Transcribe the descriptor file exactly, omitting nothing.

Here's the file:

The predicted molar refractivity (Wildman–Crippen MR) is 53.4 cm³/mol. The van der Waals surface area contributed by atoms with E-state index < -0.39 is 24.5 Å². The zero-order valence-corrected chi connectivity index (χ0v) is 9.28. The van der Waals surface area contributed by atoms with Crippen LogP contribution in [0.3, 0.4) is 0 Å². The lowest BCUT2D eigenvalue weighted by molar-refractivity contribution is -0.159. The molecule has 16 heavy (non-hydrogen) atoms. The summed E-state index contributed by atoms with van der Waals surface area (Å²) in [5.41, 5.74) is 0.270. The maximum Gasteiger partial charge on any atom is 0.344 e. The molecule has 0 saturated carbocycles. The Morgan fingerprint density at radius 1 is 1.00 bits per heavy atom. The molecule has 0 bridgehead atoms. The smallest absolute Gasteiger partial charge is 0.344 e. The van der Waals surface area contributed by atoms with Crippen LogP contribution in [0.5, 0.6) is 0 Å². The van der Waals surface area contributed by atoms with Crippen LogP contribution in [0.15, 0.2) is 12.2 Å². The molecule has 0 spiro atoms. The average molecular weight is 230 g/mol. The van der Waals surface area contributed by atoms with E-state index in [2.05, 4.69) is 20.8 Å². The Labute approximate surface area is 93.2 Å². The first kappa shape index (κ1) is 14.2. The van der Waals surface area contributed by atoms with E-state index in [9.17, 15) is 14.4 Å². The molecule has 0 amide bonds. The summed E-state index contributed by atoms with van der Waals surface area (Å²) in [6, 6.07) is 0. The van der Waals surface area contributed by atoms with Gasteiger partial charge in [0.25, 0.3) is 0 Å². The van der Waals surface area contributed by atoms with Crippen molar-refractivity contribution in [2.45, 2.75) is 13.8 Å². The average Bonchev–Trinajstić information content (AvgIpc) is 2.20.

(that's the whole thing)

The predicted molar refractivity (Wildman–Crippen MR) is 53.4 cm³/mol. The van der Waals surface area contributed by atoms with E-state index < -0.39 is 24.5 Å². The zero-order valence-corrected chi connectivity index (χ0v) is 9.28. The van der Waals surface area contributed by atoms with Crippen LogP contribution in [0.3, 0.4) is 0 Å². The lowest BCUT2D eigenvalue weighted by molar-refractivity contribution is -0.159. The molecule has 16 heavy (non-hydrogen) atoms. The summed E-state index contributed by atoms with van der Waals surface area (Å²) in [5.41, 5.74) is 0.270. The maximum Gasteiger partial charge on any atom is 0.344 e. The molecule has 0 saturated carbocycles. The Morgan fingerprint density at radius 1 is 1.00 bits per heavy atom. The molecule has 0 bridgehead atoms. The smallest absolute Gasteiger partial charge is 0.344 e. The van der Waals surface area contributed by atoms with Crippen LogP contribution in [0.5, 0.6) is 0 Å². The van der Waals surface area contributed by atoms with Crippen LogP contribution in [0.15, 0.2) is 12.2 Å². The molecule has 0 spiro atoms. The average molecular weight is 230 g/mol. The van der Waals surface area contributed by atoms with E-state index in [2.05, 4.69) is 20.8 Å². The Labute approximate surface area is 93.2 Å². The first kappa shape index (κ1) is 14.2. The van der Waals surface area contributed by atoms with E-state index in [9.17, 15) is 14.4 Å². The molecule has 0 amide bonds. The summed E-state index contributed by atoms with van der Waals surface area (Å²) in [6, 6.07) is 0. The van der Waals surface area contributed by atoms with Gasteiger partial charge in [0.25, 0.3) is 0 Å². The van der Waals surface area contributed by atoms with Crippen molar-refractivity contribution in [2.45, 2.75) is 13.8 Å². The average Bonchev–Trinajstić information content (AvgIpc) is 2.20.